Based on this data, and according to biting rates and ERI recorded at different sites (Table 4) the risk for dogs and humans to be exposed to D. immitis infected Cx pipiens could range from a minimum of four to a maximum of 300 days and a minimum of 12 to a maximum of 901 days, respectively (Table 4).

Table 4 – Potential risk of exposure (days) to Dirofilaria immitis infected Culex pipiens based on fed (dog) or landed (man) mosquitoes per night, according to date and site


The results of this study contribute to current understanding of the epidemiology of Dirofilaria spp. in an endemic area of north-eastern Italy. Based on the dog/human attractiveness, on the survival after feeding on dogs with high microfilariae concentrations and on the overall rate of positive mosquitoes, Cx pipiens was the most efficient natural vector of D. immitis in the studied area, where highly microfilaraemic dogs are expected [7, 23]. Although the small number of Oc. caspius collected does not allow any definitive conclusion to be drawn, the high mortality rate of this species following a blood meal on a highly microfilaraemic dog indicates that Oc. caspius might be an effective vector in non-endemic areas. Indeed, the survival of different vectors was linked to Dirofilaria microfilariae concentration in the mosquito species [24].

The results also indicate that in north-eastern Italy, where Cx pipiens is most prevalent [25], the risk of exposure to Dirofilaria spp. infected vectors can be very high for dogs and relevant for humans.

Indeed, based on our calculations, during the seasons characterized by higher biting pressure, the contact between an infected mosquito and a host may occur as often as every four nights for D. immitis in dogs, whereas the possibility for a human to come into contact with an infected mosquito occurs within two weeks of exposure. The higher risk of Dirofilaria spp. transmission was recorded in late July and August, in accordance with previous reports [23].

In contrast, in a study in which more than 40,000 culicids collected from May to October 2010 in the areas of site B and C were screened for D. immitis and D. repens[11], the rates of Cx pipiens infection did not vary significantly through the season, indicating that over spring a certain number of dogs may act as a source of infection to suitable vectors. This finding indicates that the mosquito abundance is one of the key factors in the epidemiology of dirofilariosis. Interestingly, the rate of Cx pipiens infection with D. immitis estimated in this study in 1999 (0.26%-0.38%, site C) was very similar to that calculated more than ten years later (0.21-0.33%) [11]. This finding shows that, in spite of the availability of several chemoprophylactic treatments used for the prevention of canine dirofilarioses in endemic areas, prevalence of microfilaraemic dogs has not decreased significantly in rural areas.

However, since the most conservative approach was used to infer the risk of host exposure to D. immitis (i.e. assuming that mosquitoes harboring microfilariae in the abdomen would have suffered the same rate of mortality of Cx pipiens fed on high microfilaraemic dogs, 76.3%), is likely that in certain sites, the risk of exposure of dogs and humans is higher than indicated.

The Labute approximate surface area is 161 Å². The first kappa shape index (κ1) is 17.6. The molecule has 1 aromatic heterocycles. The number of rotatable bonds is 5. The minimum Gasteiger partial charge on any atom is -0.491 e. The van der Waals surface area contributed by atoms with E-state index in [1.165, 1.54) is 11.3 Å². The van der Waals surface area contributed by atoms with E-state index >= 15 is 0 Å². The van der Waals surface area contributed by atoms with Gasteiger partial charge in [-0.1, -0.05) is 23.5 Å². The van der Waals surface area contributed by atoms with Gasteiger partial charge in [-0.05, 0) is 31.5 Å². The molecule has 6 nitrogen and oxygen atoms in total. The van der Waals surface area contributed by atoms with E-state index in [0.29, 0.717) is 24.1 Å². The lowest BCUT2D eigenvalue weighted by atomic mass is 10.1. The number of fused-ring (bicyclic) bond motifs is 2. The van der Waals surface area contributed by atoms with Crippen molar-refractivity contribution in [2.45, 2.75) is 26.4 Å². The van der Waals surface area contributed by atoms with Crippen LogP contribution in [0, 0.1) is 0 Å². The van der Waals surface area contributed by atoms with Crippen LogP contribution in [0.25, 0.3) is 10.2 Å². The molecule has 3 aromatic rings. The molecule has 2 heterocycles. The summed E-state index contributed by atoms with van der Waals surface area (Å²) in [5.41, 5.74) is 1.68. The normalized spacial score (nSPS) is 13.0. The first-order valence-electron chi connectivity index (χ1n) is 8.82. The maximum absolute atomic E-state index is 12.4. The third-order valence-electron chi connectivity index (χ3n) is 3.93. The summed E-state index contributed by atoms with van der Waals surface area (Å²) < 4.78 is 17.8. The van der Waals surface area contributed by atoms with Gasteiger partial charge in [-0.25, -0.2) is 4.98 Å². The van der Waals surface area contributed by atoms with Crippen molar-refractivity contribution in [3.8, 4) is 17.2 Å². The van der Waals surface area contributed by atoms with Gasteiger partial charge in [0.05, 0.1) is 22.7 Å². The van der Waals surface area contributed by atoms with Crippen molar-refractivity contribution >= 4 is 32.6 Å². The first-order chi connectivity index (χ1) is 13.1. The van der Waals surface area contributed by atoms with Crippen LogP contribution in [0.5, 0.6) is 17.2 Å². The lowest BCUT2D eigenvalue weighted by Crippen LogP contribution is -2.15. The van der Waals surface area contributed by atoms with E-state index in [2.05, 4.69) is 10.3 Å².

In addition, due to the introduction of Aedes albopictus [Stegomya albopicta] in Italy as well in other European countries [26] the risk of Dirofilaria transmission is higher throughout the day time, as a consequence of the fact that this species is diurnal and it acts as natural vector of both filariae in Italy [9, 27]. Consequently, categories of dogs and humans previously considered not at risk for dirofilariosis (e.g., animals kept indoors at night or children playing in private and public gardens), should be included in the population at risk of exposure.

Without any doubts, host attractiveness plays a key role in the determination of the population at risk of exposure. Indeed, mosquito host preferences have been well documented, both at species and at individual level [28]. Accordingly, in the present investigation, Cx pipiens fed preferentially on dogs (70%) than on humans (26%), and was differently attracted by the three dogs used in the study, independently from their sizes. Besides the individual host attractiveness to mosquitoes, the microfilaraemic status of the dogs may enhance the host-preference of Cx pipiens. Accordingly, Cx pipiens displayed a higher feeding rate on a microfilaraemic dog, compared to a dog under preventative treatment (i.e., 47% vs 6.7-12.9%) [13]. Similarly, the mosquito host attractiveness is also enhanced in human patients infected by Plasmodium spp. [29, 30] indicating that alterations of the physiological status (disease conditions) and consequently of physiological parameters, may ultimately change the animal cue attractants (fever, sweat and breathing rhythm and odour) to competent vectors. Although these factors might have an impact on the spread of the infection, they remain purely speculative for dirofilarioses.


The quantification of the most important entomological parameters (i.e., mosquito host preference, biting rate, mortality induced by the pathogen, rate of infection), which affect the risk of transmission of a vector-borne disease to a susceptible host population, is pivotal for the estimation of the dog/human exposure to infected bites.

Data herein presented on the Dirofilaria spp. transmission from arthropod to vertebrate host, and vice versa, are of importance for setting prediction models of dirofilariosis in animals and human beings in a given geographical area. The similarity in the mosquito infection rates recorded over a period of ten years suggests that, in rural areas, dogs maintain the natural cycle of Dirofilaria spp., which enhances the risk of transmission to humans. Therefore, strategies to minimize the contact between animal/humans and vectors are strongly recommended.